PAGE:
I have a friend named John.
John is a captivating public speaker, and shows it in this viral video about finding your passion. People think John is an expert at passion, they think he has special knowledge on the subject and that he can teach them something.
They are right, and totally wrong.
What John teaches is mostly insignificant. It’s not that what he says isn’t true, it’s just has nothing to do with why he’s so effective. The reason people love John is he embodies passion when he speaks. He is constantly demonstrating it. He could be giving a speech about furniture, and you would come away feeling like you’re closer to finding your own passion. Even off the stage, this is who he is.
If we go out to eat, John is passionate about the best food in Santa Monica.
If we’re talking about coaching, he’s passionate about helping people.
If we’re talking about writing he’s passionate about self-expression.
He’s passionate about being passionate.
This explains why most people feel frustrated when they do things like “find their passion” or “discover their purpose”. They are mistaken about where all that comes from.
John seems to have found his passion, and is therefore a passionate person, but that’s the wrong order. John is passionate, and therefore anything he does seems like something he’s passionate about. How could it not?
So what does that mean for us?
It means that trying to find our passion could be leading us down the wrong path. If we continually look outside for the thing that will ignite our inner fire, we may never find it, because that’s not how the whole game works.
The way it works is simple.
Step 1: Become passionate.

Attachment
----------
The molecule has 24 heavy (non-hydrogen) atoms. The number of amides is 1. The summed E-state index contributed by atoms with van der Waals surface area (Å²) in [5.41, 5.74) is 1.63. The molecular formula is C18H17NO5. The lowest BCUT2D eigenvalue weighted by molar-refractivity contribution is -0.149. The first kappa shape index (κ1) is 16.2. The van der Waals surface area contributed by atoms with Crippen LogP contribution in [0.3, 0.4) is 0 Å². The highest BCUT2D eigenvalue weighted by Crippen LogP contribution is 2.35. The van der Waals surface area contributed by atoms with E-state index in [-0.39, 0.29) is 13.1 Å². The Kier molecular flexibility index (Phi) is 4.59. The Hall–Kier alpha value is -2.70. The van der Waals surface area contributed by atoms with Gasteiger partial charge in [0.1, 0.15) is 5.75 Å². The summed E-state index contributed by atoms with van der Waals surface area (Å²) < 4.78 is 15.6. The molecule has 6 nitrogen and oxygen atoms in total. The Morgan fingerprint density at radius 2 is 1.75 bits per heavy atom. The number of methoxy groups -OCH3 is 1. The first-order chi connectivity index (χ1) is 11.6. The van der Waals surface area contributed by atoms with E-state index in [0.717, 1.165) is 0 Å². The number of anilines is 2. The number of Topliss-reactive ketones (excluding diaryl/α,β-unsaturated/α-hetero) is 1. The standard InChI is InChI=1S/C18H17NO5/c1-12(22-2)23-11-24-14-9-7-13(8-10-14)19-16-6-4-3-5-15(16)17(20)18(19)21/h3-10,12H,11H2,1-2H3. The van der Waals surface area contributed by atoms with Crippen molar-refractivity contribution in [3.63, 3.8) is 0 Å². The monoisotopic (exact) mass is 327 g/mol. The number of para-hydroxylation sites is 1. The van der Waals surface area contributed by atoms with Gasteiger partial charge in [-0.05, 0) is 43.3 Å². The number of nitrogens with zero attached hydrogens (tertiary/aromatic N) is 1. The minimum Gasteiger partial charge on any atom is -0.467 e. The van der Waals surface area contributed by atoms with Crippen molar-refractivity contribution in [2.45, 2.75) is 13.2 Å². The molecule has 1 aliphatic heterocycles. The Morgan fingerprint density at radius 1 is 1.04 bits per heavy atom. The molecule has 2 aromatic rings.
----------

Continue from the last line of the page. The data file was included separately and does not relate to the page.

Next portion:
Step 2: Do anything.
That’s it. It actually doesn’t really matter what you do after step one, because you’ll have already have achieved your goal of feeling passionate.
So Why Aren’t You Passionate?
That’s the real question.
Instead of taking passion tests, dream job seminars or quizzes to help determine our purpose in life, why not look ourselves in the mirror and get really honest.
Why are we doing things we don’t want to do?
There is a whole host of reasons people stray from their truth. For me, my favorite is pleasing other people, or more specifically avoiding other people’s disapproval of me. I want everyone to like me, but unfortunately I can’t control that, and the more I give in to that impulse the less passionate I become.
You want some of that? People are charismatic to the extent they are at peace with people not approving of who they are.
We have an innate desire for acceptance so we water ourselves down and serve it for $2.19 at Starbucks. Let’s face it, no one hates Starbucks coffee, but no one is in love with it either.
That’s us. Watered down because no one can handle the jolt we might give them if they really drank in all of us.
It’s the same with raising kids. I know my parents are passionate people, but like most parents they wanted to make sure they were coloring within the parental lines, and being passionate is a risky move.
I can still remember the moment I got to witness my mother in a chosen moment of passion. I was young, and we were driving together when the song “Desperado” by the Eagles came on the radio. She said “oh, I love this song” then turned it up. I think she even maxed out the volume in her car, and it shocked me. Not because I hadn’t heard loud music, but because in that moment she let herself be Karen, instead of “mother” and it moved me.
To this day, I still remember how it felt to see my Mom give herself the gift of enjoying that song fully.
Your Passion Is Available Now
That’s the good news.
You don’t have to find it, because what you’re looking for isn’t out there. It’s inside. You have the chance to live with passion in every moment, and all it takes is the courage to face whatever fear is in your way.
That’s the bad news. It’s take courage, and it’s hard.
Wah wah 🙁 😉
Make sure you watch John’s speech How to Find Your Passion